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Burton-On-Trent

Volume 885: debated on Tuesday 28 January 1975

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asked the Secretary of State for Education and Science (1) what is the estimated total cost of the proposals for the reorganisation of secondary education in Burton-on-Trent; and what are the estimated costs for each main element of the proposed reorganisation;(2) what examination he made of the financial resources available to Burton-on-Trent in considering the proposals for the reorganisation of secondary education there; and what information was supplied to him as to the sources from which funds will be drawn and the amounts from each source;(3) what problems of suitability of existing secondary school buildings in Burton-on-Trent it is anticipated will arise under the proposed reorganisation of secondary education; and how is it proposed that such difficulties will be solved.

The proposals envisage the utilisation of existing facilities, and little difficulty is expected to arise with respect to the suitability of buildings. A small amount of additional accommodation will be required at the Hillside School which, together with necessary adaptations to other premises, will be financed by the Staffordshire Education Authority from its minor works resources. Use of these does not require specific approval by my right hon. Friend for the particular sums involved.

asked the Secretary of State for Education and Science what element, if any, there will be of schooling upon split sites in the proposal for the reorganisation of secondary education in Burton-on-Trent; and, in, so far as any such element is to be of short duration, to what extent that is to be subject to any future housing development.

The enlarged and reorganised voluntary controlled school will function in three sets of buildings on a single campus. The premises of the Dovecliffe and Horninglow Schools which are to form a proposed new school are about half a mile apart. It is understood that in the view of the Staffordshire authority requirements for additional places in this area may in due course justify two separate schools. The enlarged Paget School will include initially the Anglesey buildings a mile or so away but the authority intends to enlarge the buildings on the main site when resources permit.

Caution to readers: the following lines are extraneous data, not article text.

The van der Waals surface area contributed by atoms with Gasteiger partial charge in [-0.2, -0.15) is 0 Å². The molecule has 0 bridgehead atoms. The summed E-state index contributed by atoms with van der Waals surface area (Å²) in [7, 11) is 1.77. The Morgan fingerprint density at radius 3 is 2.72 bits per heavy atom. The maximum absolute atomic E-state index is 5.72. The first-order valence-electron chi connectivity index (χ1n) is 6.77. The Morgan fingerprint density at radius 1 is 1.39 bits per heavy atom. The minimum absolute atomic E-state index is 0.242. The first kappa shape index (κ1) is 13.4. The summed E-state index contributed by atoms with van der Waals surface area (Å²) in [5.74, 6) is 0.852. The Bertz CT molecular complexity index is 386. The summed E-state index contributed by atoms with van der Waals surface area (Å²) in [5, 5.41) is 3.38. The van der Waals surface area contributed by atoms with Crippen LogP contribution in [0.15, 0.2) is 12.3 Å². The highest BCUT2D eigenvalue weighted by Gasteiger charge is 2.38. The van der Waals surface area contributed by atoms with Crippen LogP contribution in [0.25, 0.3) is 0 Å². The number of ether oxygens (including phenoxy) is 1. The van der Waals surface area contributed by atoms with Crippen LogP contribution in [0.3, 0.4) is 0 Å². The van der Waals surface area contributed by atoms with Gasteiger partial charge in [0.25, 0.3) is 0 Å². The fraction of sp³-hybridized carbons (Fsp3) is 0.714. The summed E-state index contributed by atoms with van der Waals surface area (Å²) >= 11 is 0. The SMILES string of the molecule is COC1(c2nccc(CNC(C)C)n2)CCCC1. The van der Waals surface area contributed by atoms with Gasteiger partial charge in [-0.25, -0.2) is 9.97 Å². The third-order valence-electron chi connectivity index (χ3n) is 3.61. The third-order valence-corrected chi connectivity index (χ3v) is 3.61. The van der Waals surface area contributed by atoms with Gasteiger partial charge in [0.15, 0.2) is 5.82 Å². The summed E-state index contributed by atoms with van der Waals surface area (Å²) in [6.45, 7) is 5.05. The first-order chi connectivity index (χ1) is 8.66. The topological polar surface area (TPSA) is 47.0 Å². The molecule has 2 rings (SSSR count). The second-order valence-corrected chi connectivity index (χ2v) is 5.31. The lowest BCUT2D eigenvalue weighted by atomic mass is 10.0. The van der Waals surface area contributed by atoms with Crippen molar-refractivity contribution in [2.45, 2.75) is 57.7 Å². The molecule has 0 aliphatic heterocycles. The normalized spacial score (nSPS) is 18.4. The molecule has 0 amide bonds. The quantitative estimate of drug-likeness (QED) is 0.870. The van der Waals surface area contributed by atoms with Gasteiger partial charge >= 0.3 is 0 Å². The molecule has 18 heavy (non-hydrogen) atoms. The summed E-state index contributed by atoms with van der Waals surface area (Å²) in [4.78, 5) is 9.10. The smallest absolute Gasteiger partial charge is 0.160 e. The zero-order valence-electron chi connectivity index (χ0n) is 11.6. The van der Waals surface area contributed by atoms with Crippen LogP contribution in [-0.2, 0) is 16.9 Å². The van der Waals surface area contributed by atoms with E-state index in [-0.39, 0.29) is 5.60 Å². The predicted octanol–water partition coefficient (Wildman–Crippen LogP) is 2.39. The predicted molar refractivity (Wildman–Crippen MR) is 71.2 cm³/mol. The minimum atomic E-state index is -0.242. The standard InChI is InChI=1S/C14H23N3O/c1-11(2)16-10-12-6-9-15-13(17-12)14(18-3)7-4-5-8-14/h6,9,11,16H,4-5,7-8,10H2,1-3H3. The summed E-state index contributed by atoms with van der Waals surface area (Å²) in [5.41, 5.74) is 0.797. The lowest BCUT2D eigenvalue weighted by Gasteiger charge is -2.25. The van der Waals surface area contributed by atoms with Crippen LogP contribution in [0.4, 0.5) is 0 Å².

asked the Secretary of State for Education and Science what changes in the present system of providing single-sex schools will be required by the proposal to reorganise secondary education in Burton-on-Trent.

The present single-sex schools are the boys' grammar school and the girls' high school. The grammar school is to be enlarged as a mixed comprehensive school incorporating the premises of the high school which is to be closed.

asked the Secretary of State for Education and Science what changes in the present system of providing Roman Catholic schooling only for children whose parents wish them to have it is required by the proposal to reorganise secondary education in Burton-on-Trent.

None. Co-operation is envisaged at sixth form level between the reorganised Hillside School and the Robert Sutton Roman Catholic Comprehensive School.

asked the Secretary of State for Education and Science what is the current staff to pupil ratio in the three Burton grammar schools and in the non-grammar secondary schools in Burton-on-Trent.

In January 1974 the pupil-teacher ratio in the three grammar schools averaged 15·6 and in the non-grammar schools 18·9.

asked the Secretary of State for Education and Science whether the numbers of staff will be increased in the secondary education catchment area as a result of the proposal to reorganise secondary education in Burton-on-Trent; and what will be the ratio of pupils to staff under these proposals.

asked the Secretary of State for Education and Science what representations he has received for and against the proposals for the reorganisation of secondary education in Burton-on-Trent to date; and how many parents and ratepayers have signified their approval and disapproval of the proposed reorganisation, respectively.

Four petitions and letters from two groups of teachers, two groups of local government electors, one individual and one group of schoolgirls were received objecting to the proposals, and one letter supporting them. It is not possible to say how many of the signatures were those of parents or ratepayers, and many people signed more than one of the petitions.